Regulatory T-cell compartmentalization and trafficking

Department of Surgery, University of Michigan, Ann Arbor, USA.
Blood (Impact Factor: 10.45). 08/2006; 108(2):426-31. DOI: 10.1182/blood-2006-01-0177
Source: PubMed


CD4(+)CD25(+)FOXP3(+) regulatory T cells (CD4(+) Treg cells) are thought to differentiate in the thymus and immigrate from the thymus to the periphery. Treg cells can regulate both acquired and innate immunity through multiple modes of suppression. The cross-talk between Treg cells and targeted cells, such as antigen-presenting cells (APCs) and T cells, is crucial for ensuring suppression by Treg cells in the appropriate microenvironment. Emerging evidence suggests that Treg compartmentalization and trafficking may be tissue or/and organ specific and that distinct chemokine receptor and integrin expression may contribute to selective retention and trafficking of Treg cells at sites where regulation is required. In this review, the cellular and molecular signals that control specialized migration and retention of Treg cells are discussed.

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Available from: Ilona Kryczek, Jan 28, 2016
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    • "In rheumatoid arthritis, abnormal Treg function may stem from defective CTLA-4 (139); therefore, augmentation of functional CTLA-4+ Tregs may be advantageous in rheumatoid arthritis. Understanding Treg subset trafficking and survival via chemokine and integrin signals will be key to selecting appropriate Treg subsets for a given application (140). "
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    ABSTRACT: Regulatory T cells (Tregs) suppress exuberant immune system activation and promote immunologic tolerance. Because Tregs modulate both innate and adaptive immunity, the biomedical community has developed an intense interest in using Tregs for immunotherapy. Conditions that require clinical tolerance to improve outcomes - autoimmune disease, solid organ transplantation, and hematopoietic stem cell transplantation - may benefit from Treg immunotherapy. Investigators have designed ex vivo strategies to isolate, preserve, expand, and infuse Tregs. Protocols to manipulate Treg populations in vivo have also been considered. Barriers to clinically feasible Treg immunotherapy include Treg stability, off-cell effects, and demonstration of cell preparation purity and potency. Clinical trials involving Treg adoptive transfer to treat graft versus host disease preliminarily demonstrated the safety and efficacy of Treg immunotherapy in humans. Future work will need to confirm the safety of Treg immunotherapy and establish the efficacy of specific Treg subsets for the treatment of immune-mediated disease.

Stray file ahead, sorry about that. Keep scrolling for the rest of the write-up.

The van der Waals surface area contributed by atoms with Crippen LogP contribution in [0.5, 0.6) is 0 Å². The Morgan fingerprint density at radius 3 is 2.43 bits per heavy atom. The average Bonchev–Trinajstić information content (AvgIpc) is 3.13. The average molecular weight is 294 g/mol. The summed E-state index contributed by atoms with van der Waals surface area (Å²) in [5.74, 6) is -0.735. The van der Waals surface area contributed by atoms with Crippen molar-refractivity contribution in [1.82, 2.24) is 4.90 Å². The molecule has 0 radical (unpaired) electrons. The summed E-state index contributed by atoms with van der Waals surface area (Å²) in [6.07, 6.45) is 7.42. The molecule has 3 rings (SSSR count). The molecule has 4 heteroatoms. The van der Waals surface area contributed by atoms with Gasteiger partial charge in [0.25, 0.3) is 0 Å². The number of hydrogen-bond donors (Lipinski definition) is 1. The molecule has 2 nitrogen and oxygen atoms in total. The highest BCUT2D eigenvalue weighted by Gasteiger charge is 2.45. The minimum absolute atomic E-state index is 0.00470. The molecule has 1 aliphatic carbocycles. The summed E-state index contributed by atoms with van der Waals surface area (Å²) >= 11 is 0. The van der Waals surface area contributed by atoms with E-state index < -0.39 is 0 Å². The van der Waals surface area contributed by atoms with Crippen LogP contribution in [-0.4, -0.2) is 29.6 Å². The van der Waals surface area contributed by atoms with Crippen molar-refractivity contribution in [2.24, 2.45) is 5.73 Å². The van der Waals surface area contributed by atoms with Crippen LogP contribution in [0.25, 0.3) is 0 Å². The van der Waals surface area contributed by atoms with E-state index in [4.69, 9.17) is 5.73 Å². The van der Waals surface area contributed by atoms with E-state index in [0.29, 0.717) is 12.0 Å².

Full-text · Article · Feb 2014 · Frontiers in Immunology
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    • "For instance, we may increase the number of FoxP3+CD25+CD4+ Tregs in the poststroke brain by adoptive transfer via intravenous injection, stimulation by pharmacological compounds, such as retinal and albumin, and genetic engineering techniques [32, 64, 93–95]. Since appropriate Treg migration and retention are required for Treg-mediated immune suppression, which can be modulated [96], we also hypothesize that increase of FoxP3+CD25+CD4+ Treg mobilization into CNS would be beneficial. Nevertheless, a series of critical issues associated with FoxP3+CD25+CD4+ Tregs remain to be resolved. "
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    ABSTRACT: Stroke is a common, debilitating trauma that has an incompletely elucidated pathophysiology and lacks an effective therapy. FoxP3(+)CD25(+)CD4(+) regulatory T cells (Tregs) suppress a variety of normal physiological and pathological immune responses via several pathways, such as inhibitory cytokine secretion, direct cytolysis induction, and antigen-presenting cell functional modulation. FoxP3(+)CD25(+)CD4(+) Tregs are involved in a variety of central nervous system diseases and injuries, including axonal injury, neurodegenerative diseases, and stroke. Specifically, FoxP3(+)CD25(+)CD4(+) Tregs exert neuroprotective effects in acute experimental stroke models. These beneficial effects, however, are difficult to elucidate. In this review, we summarized evidence of FoxP3(+)CD25(+)CD4(+) Tregs as potentially important immunomodulators in stroke pathogenesis and highlight further investigations for possible immunotherapeutic strategies by modulating the quantity and/or functional effects of FoxP3(+)CD25(+)CD4(+) Tregs in stroke patients.
    Full-text · Article · Aug 2013 · Clinical and Developmental Immunology
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    • "Further studies show that Tregs infiltrate and move into inflammatory sites in various inflammatory diseases and suppress effector T-cell function. Tregs, consistent with their central role in the preservation of tissue integrity, can accumulate at inflammation or infection sites [31, 32]. Indeed, there is agreement among many investigators of various diseases that there is increased recruitment of CD4+CD25high Tregs at inflammatory sites [33–37]. "
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